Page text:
While most of these transactions involved shell companies, dos Santos also paid several global firms to advise her on the transactions. While a number of international banks like Citibank, Deutsche Bank and Banco Santander refused to do business with her, she was able to cut deals with some of the biggest consultants in the field, most notably PricewaterhouseCoopers. (Dos Santos once worked for Coopers & Lybrand, which is now part of PwC).

“The incentive structure makes it still too easy and too lucrative and not risky enough for them to engage in that dirty business,” Markus Meinzer, director of financial secrecy at the Tax Justice Network, told ICIJ.

Not surprisingly dos Santos and Dokola deny the allegations. “There is an orchestrated attack by the current government that is completely politically motivated, it’s completely unfounded,” dos Santos told BBC News. “I can say my holdings are commercial, there are no proceeds from contracts or public contracts or money that has been deviated from other funds.”

But those impacted by their development projects say that dos Santos has profited from their misery. "I only ask God to make her think a little more about our situation," Teresa Vissapa, mother of seven who lost her business to a beach front development by dos Santos, told the BBC. "Maybe she doesn't even know it, but we are suffering."

* Boston Consulting Group was hired to help run a heavily indebted Swiss jewelery firm named De Grisogono that Dokolo tried to save with $120 million in Angolan state loans. A former CEO of De Grisogono described the international consultant as the 'shadow management' of De Grisogono but they failed to keep the business afloat under the new owners. (De Grisogono filed for bankruptcy days after the Luanda Leaks were published.)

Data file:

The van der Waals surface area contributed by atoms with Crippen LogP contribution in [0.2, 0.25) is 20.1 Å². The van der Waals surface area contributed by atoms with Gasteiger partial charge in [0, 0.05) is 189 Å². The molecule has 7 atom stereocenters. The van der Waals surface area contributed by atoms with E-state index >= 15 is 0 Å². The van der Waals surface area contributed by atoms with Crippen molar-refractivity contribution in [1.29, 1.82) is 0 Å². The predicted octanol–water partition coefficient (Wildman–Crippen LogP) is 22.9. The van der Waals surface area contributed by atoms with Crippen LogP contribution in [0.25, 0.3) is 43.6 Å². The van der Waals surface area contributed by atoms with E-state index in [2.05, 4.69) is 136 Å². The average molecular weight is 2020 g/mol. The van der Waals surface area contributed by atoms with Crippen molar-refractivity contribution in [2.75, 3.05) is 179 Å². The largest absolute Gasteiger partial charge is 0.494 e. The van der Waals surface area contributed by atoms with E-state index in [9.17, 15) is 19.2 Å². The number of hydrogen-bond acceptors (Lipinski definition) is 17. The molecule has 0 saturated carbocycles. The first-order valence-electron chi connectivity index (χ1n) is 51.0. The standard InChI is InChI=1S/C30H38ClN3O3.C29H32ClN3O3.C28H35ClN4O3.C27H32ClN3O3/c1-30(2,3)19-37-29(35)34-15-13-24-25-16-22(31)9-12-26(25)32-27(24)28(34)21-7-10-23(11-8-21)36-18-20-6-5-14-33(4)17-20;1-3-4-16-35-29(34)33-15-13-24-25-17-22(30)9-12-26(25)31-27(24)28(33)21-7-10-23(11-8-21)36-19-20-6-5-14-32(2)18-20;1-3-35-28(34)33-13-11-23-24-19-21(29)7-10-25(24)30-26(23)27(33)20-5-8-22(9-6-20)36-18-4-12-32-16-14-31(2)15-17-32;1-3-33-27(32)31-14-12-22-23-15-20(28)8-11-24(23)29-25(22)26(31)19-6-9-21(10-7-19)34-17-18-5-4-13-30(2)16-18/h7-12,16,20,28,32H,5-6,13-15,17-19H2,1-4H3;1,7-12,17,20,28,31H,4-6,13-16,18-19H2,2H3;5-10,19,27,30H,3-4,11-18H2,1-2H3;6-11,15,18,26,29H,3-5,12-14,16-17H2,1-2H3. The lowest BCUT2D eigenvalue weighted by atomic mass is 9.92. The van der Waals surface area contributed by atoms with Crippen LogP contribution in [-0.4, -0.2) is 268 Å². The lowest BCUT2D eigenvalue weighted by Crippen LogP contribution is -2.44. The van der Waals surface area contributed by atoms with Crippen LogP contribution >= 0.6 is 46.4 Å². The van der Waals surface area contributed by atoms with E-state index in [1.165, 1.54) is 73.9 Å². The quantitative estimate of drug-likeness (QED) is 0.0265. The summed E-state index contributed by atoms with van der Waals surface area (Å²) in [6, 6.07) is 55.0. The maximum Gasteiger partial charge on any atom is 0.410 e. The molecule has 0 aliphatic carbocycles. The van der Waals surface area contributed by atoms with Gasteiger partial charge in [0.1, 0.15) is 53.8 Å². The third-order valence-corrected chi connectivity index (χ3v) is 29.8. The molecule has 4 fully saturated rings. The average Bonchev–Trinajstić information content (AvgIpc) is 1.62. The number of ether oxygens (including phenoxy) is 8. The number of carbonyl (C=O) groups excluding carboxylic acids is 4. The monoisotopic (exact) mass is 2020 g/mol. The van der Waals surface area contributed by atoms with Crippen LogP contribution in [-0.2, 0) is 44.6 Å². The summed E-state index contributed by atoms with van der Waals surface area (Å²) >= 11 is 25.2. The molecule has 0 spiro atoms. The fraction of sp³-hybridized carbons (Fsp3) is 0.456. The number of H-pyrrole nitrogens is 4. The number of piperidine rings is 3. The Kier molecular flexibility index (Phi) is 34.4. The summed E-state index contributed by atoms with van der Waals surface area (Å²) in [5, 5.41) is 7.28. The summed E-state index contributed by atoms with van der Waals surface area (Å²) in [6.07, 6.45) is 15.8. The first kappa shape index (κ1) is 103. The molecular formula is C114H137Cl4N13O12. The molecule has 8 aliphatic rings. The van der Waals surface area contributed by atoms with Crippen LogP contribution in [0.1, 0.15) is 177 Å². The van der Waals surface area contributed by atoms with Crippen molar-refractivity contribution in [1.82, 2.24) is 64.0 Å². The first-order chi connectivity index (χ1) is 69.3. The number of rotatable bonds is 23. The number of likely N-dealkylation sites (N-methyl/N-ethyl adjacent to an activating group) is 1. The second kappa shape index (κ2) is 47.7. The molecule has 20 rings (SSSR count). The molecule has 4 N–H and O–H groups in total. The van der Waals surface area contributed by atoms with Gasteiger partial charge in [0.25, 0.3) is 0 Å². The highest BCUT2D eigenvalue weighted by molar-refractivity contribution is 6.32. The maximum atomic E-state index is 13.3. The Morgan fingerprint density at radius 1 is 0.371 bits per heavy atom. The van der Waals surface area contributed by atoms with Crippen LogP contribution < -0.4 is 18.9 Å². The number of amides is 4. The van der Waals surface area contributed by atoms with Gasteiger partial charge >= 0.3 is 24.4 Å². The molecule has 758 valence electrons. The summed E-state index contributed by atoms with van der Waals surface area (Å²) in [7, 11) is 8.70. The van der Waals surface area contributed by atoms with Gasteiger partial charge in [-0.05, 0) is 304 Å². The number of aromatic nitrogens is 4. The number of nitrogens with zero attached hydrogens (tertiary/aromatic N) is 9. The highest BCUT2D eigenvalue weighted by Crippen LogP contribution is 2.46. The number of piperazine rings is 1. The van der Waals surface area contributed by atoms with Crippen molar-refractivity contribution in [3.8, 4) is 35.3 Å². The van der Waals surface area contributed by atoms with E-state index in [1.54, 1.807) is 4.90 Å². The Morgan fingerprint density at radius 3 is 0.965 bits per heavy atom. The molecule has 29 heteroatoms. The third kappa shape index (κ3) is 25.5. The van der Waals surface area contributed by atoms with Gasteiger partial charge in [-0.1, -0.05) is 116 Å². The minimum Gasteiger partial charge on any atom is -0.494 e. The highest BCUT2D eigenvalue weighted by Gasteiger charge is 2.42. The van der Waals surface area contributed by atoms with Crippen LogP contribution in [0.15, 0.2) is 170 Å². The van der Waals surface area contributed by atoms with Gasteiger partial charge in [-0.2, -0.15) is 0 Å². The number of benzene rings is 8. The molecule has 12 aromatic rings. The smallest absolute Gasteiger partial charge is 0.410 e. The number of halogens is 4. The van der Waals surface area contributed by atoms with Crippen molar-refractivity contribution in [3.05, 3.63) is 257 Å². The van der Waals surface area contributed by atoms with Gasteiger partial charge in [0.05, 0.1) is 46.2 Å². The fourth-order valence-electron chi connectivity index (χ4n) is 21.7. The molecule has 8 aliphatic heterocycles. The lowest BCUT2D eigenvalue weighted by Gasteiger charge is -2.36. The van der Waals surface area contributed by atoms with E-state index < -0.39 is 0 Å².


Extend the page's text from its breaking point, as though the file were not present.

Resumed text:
McKinsey Consultants was to paid restructure Sonangol, Angola’s state oil business with the help of Boston Consulting Group. Both were paid for their work via a Malta shell company, owned by dos Santos.

McKinsey also advised dos Santos on Efacec, a Portuguese engineering firm which she owned, and Unitel, the Angolan mobile phone company, which she owned and served as chairwoman.

* PricewaterhouseCoopers, (recently rebranded as PwC) acted as accountant, consultant and tax adviser to over a dozen of the dos Santos companies, including Sonangol. (Jaime Esteves, the partner in charge of tax for Angola, Cape Verde and Portugal, resigned from the global accounting firm immediately after the leaks came out.

(They weren't the only ones. All the other Big Four accounting firms had contracts with dos Santos. Deloitte audited Finstar, an Angolan satellite TV company; and Ernst & Young audited ZOPT, a dos Santos holding company, while KPMG did work for Urbinveste. But PwC had the biggest number of contracts)

"PwC, if not facilitating the corruption, are providing a veneer of respectability that makes what's happening acceptable or more acceptable than it might otherwise be," Tom Keatinge, director of the Centre for Financial Crime and Security Studies at the Royal United Services Institute in London, told the BBC's Panorama program. "So if I was at PwC I'd be conducting a pretty thorough audit of what decisions were made, and in hindsight actually: 'Did we make the wrong decision to accept this business and should we have reported what we had been presented with?'"

Indeed, PwC wasted no time in following his advice. "In response to the very serious and concerning allegations that have been raised, we immediately initiated an investigation and are working to thoroughly evaluate the facts and conclude our inquiry," the firm said in a official statement. "We have also taken action to terminate any ongoing work for entities controlled by members of the dos Santos family."